The National Catholic Review
Meghan J. Clark
Separating tragedy from injustice

Hurricanes do not discriminate; they simply engulf everything in their path. Sandy swallowed up my home in the West End of Long Beach, where a few feet of sand covered the streets, as if the ocean decided to reclaim its territory. As the tides receded, Sandy took with it many of our illusions and exposed our profound need for each other. Like so many displaced or devastated by Sandy, I am struggling to process, react and plan what comes next. As an ethicist, I cannot help but ask more questions about tragedy, suffering, and injustice.

I am displaced, but I have family with whom to stay. I am not at the mercy of temporary housing or shelters. I am displaced, but I have stable employment where I am not worried about lost wages from the storm. I am displaced, but I was not abandoned or forgotten. And here we begin to see the crucial ethical distinctions in the aftermath of Super Storm Sandy. We are all victims of a profound tragedy; we are not all victims of injustice. The capacity to suffer is universal, but not all suffering is equivalent. The overwhelming devastation and pain of natural disasters can lead to glossing over the distinction between tragedy and injustice.

While Sandy did not adjust its path based upon wealth and class, the long-term effects of Sandy greatly depend upon wealth, class, power and poverty. The New York Stock Exchange was flooded and damaged, but it was not invisible. The anguish and anger palpable in the reactions of Staten Island residents crying out for help in the days after Sandy were not primarily cries of tragic pain, they were cries of injustice. The outcry came at the perceived invisibility of those most vulnerable in the storm’s wake.

We continue to hear those cries of injustice in places like Rockaway and Red Hook, recently profiled in “A Rising Clamor for Compassion” by the New York Times. One resident’s statement jumps out at you: “They are neglecting us as human beings,” Ada Soto remarked. The poverty and precarious situation at Red Hook, while it was exacerbated by the storm damage was not created by it. Those at or below the poverty line are least able to handle the unexpected tragedy of a natural disaster.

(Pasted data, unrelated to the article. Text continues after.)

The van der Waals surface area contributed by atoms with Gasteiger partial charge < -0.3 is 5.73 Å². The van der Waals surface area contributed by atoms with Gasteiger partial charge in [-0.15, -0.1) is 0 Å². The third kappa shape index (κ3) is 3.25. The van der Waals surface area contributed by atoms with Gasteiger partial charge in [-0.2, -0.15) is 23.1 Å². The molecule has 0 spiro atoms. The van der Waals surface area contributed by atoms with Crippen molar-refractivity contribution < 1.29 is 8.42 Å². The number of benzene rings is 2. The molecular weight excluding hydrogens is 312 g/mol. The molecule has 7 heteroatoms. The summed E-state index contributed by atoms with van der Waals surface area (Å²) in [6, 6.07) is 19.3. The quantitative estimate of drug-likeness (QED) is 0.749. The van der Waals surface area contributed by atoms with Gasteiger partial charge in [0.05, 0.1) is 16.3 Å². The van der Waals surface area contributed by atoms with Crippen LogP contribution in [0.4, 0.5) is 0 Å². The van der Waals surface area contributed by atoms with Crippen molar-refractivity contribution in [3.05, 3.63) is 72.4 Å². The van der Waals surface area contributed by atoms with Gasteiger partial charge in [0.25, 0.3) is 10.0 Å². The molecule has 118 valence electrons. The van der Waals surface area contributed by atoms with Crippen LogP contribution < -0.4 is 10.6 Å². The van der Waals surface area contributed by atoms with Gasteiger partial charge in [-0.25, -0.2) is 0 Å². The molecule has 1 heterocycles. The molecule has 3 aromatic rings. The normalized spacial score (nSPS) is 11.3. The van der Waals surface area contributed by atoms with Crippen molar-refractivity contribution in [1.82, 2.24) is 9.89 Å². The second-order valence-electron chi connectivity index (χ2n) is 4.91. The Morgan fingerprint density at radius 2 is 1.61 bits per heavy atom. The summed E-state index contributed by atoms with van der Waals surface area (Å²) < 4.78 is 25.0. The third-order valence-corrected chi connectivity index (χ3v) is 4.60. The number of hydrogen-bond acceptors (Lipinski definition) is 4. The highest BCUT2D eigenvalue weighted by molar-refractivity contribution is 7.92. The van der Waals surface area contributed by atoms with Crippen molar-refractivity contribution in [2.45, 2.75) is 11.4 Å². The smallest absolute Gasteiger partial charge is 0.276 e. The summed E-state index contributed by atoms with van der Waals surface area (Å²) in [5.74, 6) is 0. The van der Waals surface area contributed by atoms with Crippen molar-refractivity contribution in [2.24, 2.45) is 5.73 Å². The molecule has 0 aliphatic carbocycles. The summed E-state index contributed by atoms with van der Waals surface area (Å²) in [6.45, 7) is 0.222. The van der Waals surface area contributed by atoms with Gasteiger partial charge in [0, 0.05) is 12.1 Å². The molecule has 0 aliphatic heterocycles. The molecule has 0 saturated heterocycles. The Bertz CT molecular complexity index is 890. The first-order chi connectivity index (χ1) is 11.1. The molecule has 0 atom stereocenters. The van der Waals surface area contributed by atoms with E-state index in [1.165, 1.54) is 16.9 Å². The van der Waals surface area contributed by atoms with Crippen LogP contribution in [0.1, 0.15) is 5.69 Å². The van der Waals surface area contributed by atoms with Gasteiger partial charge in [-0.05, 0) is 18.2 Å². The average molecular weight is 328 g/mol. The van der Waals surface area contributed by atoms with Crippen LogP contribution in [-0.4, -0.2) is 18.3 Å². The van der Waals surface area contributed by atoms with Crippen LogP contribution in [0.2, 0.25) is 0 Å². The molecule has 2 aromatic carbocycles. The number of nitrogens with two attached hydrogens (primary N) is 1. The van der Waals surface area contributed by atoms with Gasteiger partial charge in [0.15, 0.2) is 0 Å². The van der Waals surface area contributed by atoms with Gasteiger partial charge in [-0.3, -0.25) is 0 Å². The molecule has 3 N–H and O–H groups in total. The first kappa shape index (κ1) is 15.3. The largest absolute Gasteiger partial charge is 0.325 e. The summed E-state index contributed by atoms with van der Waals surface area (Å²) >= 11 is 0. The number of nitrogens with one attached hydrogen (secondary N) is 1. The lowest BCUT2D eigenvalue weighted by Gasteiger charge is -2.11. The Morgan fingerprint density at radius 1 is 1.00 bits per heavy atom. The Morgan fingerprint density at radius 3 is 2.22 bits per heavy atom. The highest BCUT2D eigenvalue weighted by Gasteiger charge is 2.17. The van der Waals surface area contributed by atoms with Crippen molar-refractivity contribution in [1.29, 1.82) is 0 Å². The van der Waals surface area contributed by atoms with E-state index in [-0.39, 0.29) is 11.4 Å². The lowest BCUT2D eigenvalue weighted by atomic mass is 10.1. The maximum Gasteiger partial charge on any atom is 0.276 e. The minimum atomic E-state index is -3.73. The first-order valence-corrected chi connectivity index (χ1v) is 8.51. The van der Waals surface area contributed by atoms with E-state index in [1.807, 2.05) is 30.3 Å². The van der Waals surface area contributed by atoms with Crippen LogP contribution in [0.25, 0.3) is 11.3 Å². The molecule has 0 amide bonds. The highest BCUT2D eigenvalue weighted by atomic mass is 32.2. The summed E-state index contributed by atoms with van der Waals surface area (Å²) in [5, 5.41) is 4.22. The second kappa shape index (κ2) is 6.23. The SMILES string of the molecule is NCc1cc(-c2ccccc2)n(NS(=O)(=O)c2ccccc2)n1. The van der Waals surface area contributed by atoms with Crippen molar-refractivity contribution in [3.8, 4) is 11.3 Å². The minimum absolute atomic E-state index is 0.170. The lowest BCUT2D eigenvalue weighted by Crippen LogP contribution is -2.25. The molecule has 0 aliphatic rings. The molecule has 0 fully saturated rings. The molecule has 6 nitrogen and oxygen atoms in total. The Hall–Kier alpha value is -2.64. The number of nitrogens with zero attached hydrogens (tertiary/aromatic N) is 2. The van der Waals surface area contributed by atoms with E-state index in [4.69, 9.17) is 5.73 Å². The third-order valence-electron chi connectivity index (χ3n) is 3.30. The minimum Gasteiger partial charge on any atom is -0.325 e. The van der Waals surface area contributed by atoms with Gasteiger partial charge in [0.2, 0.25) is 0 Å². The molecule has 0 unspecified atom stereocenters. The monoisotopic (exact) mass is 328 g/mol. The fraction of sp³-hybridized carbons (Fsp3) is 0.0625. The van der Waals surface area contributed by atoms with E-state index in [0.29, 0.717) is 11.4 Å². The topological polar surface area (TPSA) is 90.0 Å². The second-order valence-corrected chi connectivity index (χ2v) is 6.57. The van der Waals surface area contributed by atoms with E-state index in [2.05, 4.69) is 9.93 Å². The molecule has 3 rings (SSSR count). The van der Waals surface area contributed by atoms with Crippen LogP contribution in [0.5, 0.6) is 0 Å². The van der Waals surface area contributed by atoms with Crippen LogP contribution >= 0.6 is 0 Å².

Ms. Soto’s situation is a combination of tragedy and injustice, mine is not. I am a victim of a tragedy; I am not a victim of injustice. This distinction is critical. It is the distinction that theologian Gustavo Gutierrez reiterates when he famously insisted, “I am not poor because I am not insignificant,” to those in power.

Structural inequality and injustice within our society determines who will be able to weather the storm. Sandy’s devastation made the situation of the poor more dire and pushed the poverty and misery detailed onto the front page, but it did not create it. And that structural poverty will cry out for justice, cry out for our attention long after the debris is cleared.

This reality is even clearer when one broadens the lens to include those outside of the United States who were in Sandy’s path to Haiti and Cuba. Where hurricanes and earthquakes do not discriminate, human beings often do. Our decision too often determine who will be decimated by a tragedy and who will be able to recover. Christians look to the Scripture where we are inundated with a clear message—the victims of injustice cry out to God and God hears their cries. In that hearing, a mirror and a judgment turns back on those who participate, even through complicity, in their marginalization.

One of the universalizing aspects of a tragedy is that it breaks down barriers to mercy. The outpouring of compassion and generosity has been inspiring. In our interdependence, we find strength. Neighbors band together, mobilizing technology to get information and goods to those in need. People from across the country came to help clear through debris and repair power lines. The risk of entering into someone else’s chaos seems smaller in comparison to widespread pain and suffering.

We have the possibility of a transformative moment, to build relationships and networks that begin with our common experience of tragedy and pushes deeper to the hard questions confronting injustice. In fighting back against the injustices of the poor still without power and heat today, will we continue in solidarity to fight for safer, more stable housing after the heat is fixed? Can we take that and turn our solidarity in tragedy into solidarity against injustice?

Meghan J. Clark is an assistant professor of moral theology at St. John’s University and a displaced resident of Long Beach, N.Y.